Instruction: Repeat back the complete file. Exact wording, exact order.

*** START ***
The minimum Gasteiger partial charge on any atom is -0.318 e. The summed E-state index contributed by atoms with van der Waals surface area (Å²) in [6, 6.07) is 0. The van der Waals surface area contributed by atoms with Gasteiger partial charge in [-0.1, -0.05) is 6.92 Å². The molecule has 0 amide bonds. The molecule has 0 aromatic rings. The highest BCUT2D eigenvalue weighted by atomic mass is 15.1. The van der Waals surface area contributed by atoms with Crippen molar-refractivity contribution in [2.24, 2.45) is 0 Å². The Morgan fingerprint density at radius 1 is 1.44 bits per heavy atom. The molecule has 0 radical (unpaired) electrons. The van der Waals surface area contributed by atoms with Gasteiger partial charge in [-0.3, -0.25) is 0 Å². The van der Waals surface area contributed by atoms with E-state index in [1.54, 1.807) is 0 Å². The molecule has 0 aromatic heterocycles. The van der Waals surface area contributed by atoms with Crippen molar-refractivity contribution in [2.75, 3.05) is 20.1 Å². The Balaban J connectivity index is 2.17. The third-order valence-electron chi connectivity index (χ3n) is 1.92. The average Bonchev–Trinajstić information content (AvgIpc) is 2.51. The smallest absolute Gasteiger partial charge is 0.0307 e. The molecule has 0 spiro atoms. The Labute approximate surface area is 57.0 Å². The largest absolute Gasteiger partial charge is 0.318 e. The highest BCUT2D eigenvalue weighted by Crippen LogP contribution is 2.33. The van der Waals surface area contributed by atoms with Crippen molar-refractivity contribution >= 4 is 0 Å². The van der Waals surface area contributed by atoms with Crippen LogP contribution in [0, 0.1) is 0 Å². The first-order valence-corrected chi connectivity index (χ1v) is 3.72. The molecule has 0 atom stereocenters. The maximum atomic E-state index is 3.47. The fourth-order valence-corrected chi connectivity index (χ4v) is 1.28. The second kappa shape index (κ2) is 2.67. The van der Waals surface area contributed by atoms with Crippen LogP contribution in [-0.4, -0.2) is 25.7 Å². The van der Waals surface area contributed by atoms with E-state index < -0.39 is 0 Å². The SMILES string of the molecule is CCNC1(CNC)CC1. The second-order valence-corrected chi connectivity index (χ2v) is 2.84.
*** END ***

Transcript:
The minimum Gasteiger partial charge on any atom is -0.318 e. The summed E-state index contributed by atoms with van der Waals surface area (Å²) in [6, 6.07) is 0. The van der Waals surface area contributed by atoms with Gasteiger partial charge in [-0.1, -0.05) is 6.92 Å². The molecule has 0 amide bonds. The molecule has 0 aromatic rings. The highest BCUT2D eigenvalue weighted by atomic mass is 15.1. The van der Waals surface area contributed by atoms with Crippen molar-refractivity contribution in [2.24, 2.45) is 0 Å². The Morgan fingerprint density at radius 1 is 1.44 bits per heavy atom. The molecule has 0 radical (unpaired) electrons. The van der Waals surface area contributed by atoms with Gasteiger partial charge in [-0.3, -0.25) is 0 Å². The van der Waals surface area contributed by atoms with E-state index in [1.54, 1.807) is 0 Å². The molecule has 0 aromatic heterocycles. The van der Waals surface area contributed by atoms with Crippen molar-refractivity contribution in [2.75, 3.05) is 20.1 Å². The Balaban J connectivity index is 2.17. The third-order valence-electron chi connectivity index (χ3n) is 1.92. The average Bonchev–Trinajstić information content (AvgIpc) is 2.51. The smallest absolute Gasteiger partial charge is 0.0307 e. The molecule has 0 spiro atoms. The Labute approximate surface area is 57.0 Å². The largest absolute Gasteiger partial charge is 0.318 e. The highest BCUT2D eigenvalue weighted by Crippen LogP contribution is 2.33. The van der Waals surface area contributed by atoms with Crippen molar-refractivity contribution >= 4 is 0 Å². The van der Waals surface area contributed by atoms with Crippen LogP contribution in [0, 0.1) is 0 Å². The first-order valence-corrected chi connectivity index (χ1v) is 3.72. The molecule has 0 atom stereocenters. The maximum atomic E-state index is 3.47. The fourth-order valence-corrected chi connectivity index (χ4v) is 1.28. The second kappa shape index (κ2) is 2.67. The van der Waals surface area contributed by atoms with Crippen LogP contribution in [-0.4, -0.2) is 25.7 Å². The van der Waals surface area contributed by atoms with E-state index < -0.39 is 0 Å². The SMILES string of the molecule is CCNC1(CNC)CC1. The second-order valence-corrected chi connectivity index (χ2v) is 2.84.